Interview: ‘Misinformation can lead to misunderstandings about scientific facts’

Interview: ‘Misinformation can lead to misunderstandings about scientific facts’

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Dr Safieh Shah, First Check member and Canada-based senior policy scientist, talks about the power of collaboration, the prevalent challenges, and the urgency to strengthen our fight against health misinformation.

“The landscape of health misinformation is dynamic and changes over time, as does social media,” says Dr Safieh Shah, First Check member and senior policy scientist from Pakistan, now based in Canada. In an email interview, Dr Shah sheds light on the prevalence of health misinformation and why it calls for greater collaboration between professionals from the healthcare and media industries. 

Edited excerpts from the interaction: 

How media professionals and healthcare experts collaborate to counter health misinformation? 

It’s fascinating to see how online communities are coming together, supporting each other across distances and time zones, and shaping the future. When it comes to fighting health misinformation, I’ve seen this collaboration in action with First Check: health experts provide accurate information just when it’s needed, and media professionals step in to make sure this information is easy to understand and engaging. They can amplify this information on different platforms, making sure it reaches as many people as possible. 

There’s yet another way to fight health misinformation - promoting health literacy. Imagine social media campaigns by doctors, working with media specialists, to help people become better at telling accurate information from misinformation! 

But let’s not forget, this work isn’t without its challenges. Public health figures could be putting their personal safety at risk. That’s why I think health experts should stick to sharing health information and avoid labelling groups of people as ‘right’ or ‘wrong’. Things can get personal and political. So, it’s important for both health experts and media professionals to tread carefully.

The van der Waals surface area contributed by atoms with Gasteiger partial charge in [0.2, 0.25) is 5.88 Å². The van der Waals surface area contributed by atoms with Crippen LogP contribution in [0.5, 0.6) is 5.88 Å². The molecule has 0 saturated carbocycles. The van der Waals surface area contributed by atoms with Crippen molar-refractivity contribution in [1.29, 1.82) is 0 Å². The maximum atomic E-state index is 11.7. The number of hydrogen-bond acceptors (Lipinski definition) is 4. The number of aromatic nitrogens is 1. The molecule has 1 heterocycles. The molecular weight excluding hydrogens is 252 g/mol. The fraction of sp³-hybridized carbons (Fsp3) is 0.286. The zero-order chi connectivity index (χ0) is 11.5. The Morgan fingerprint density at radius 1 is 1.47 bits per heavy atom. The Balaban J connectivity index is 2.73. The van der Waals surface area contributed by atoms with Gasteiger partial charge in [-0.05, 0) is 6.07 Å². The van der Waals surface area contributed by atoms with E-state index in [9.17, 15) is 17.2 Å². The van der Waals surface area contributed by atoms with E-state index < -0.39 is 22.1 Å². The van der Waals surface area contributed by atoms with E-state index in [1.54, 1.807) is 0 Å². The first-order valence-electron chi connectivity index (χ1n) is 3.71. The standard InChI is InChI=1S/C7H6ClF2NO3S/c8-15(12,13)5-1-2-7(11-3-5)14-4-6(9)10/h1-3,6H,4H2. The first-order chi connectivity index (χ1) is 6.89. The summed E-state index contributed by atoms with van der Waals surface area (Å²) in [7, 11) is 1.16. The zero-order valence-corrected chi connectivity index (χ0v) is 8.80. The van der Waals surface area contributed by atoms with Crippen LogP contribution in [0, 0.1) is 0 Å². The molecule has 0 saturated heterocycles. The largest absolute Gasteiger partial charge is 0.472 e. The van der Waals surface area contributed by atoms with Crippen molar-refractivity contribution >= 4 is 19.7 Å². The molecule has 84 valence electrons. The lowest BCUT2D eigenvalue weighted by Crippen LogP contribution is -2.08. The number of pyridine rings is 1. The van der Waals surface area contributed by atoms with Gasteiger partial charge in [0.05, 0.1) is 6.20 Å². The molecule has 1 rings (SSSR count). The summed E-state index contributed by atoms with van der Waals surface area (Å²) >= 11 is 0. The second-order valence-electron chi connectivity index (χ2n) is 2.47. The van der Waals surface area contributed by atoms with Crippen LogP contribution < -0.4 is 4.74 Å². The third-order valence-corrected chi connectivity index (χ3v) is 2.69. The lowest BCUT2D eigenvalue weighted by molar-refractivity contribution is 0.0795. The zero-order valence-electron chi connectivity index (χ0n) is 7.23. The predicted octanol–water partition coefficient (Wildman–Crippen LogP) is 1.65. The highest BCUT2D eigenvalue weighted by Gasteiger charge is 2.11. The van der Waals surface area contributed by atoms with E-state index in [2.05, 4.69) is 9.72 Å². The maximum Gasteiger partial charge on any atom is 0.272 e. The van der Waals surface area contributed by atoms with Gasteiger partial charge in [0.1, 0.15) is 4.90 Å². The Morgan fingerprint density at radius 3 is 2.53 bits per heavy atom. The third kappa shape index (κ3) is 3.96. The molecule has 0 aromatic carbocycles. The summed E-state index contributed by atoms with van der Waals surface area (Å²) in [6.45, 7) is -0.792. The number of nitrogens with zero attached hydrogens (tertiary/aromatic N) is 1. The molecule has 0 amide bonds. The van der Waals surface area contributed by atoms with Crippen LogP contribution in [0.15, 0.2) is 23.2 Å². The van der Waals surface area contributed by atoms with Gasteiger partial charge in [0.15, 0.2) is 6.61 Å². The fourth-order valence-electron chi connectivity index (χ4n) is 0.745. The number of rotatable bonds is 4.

Do you see discernible differences in the prevalence of health misinformation in different regions? 

From my experience working in different countries, I’ve noticed that misinformation is a worldwide problem. But, it’s interesting to see how the actual spread and the perceived risk of misinformation vary from place to place. Take South Asia, for example. Here, misinformation is quite widespread, but people don’t seem to be as worried about it as people in America and Canada. Even though misinformation has been a big issue in recent years, the lack of concern means we need to run more awareness campaigns. 

And it’s not just about the amount of misinformation; the type of misinformation also varies. In South Asia, it’s mostly about false information spreading rapidly online. I’ve seen this happen on social media among different age groups and religious groups. The problem is, this misinformation can lead to misunderstandings about scientific facts, causing fear and panic. This was particularly harmful during the pandemic, leading to less trust in healthcare services, increased vaccine hesitancy, and the use of dangerous, unproven treatments.

In Canada, it is mostly about scams, which used to be financial but have now turned into health scams since the pandemic. This involves false prevention and treatment methods, and even fake calls telling COVID patients they don’t need to quarantine. This has eroded people’s trust in public health systems and even led to verbal abuse and threats against public health workers. Plus, there’s a high prevalence of conspiracy theories - related to vaccination for example - in almost all parts of the world.

Regular monitoring and updated research are necessary to keep abreast of the current state of health misinformation on social media. Localised studies are also needed to determine regional variations in the prevalence of health misinformation on social media.

In the context of conflict-ridden nations, how important is it to debunk health misinformation?

In nations dealing with war or conflict, fact-checking is essential. It can be the difference between life and death caused by misinformation, especially health misinformation. For instance, during conflicts, there’s often a surge in misinformation about infectious diseases. This can lead to outbreaks because people don’t have the right information.

Similarly, misinformation regarding basic sanitation and hygiene practices can lead to the spread of infectious diseases. People aren’t aware of how to protect themselves, and they don’t have the resources to do so either. 

Finally, let’s not forget about misleading information about attacks on healthcare facilities and workers. This can cause even more harm because people become scared to seek medical help. This leads to a reduction in resource allocation for healthcare services as a false perception appears that there is less need. 

Health misinformation is a sensitive topic that can cause confusion, sow mistrust, harm people’s health, and undermine public health efforts.

To strengthen the fight against health misinformation, become a member of First Check.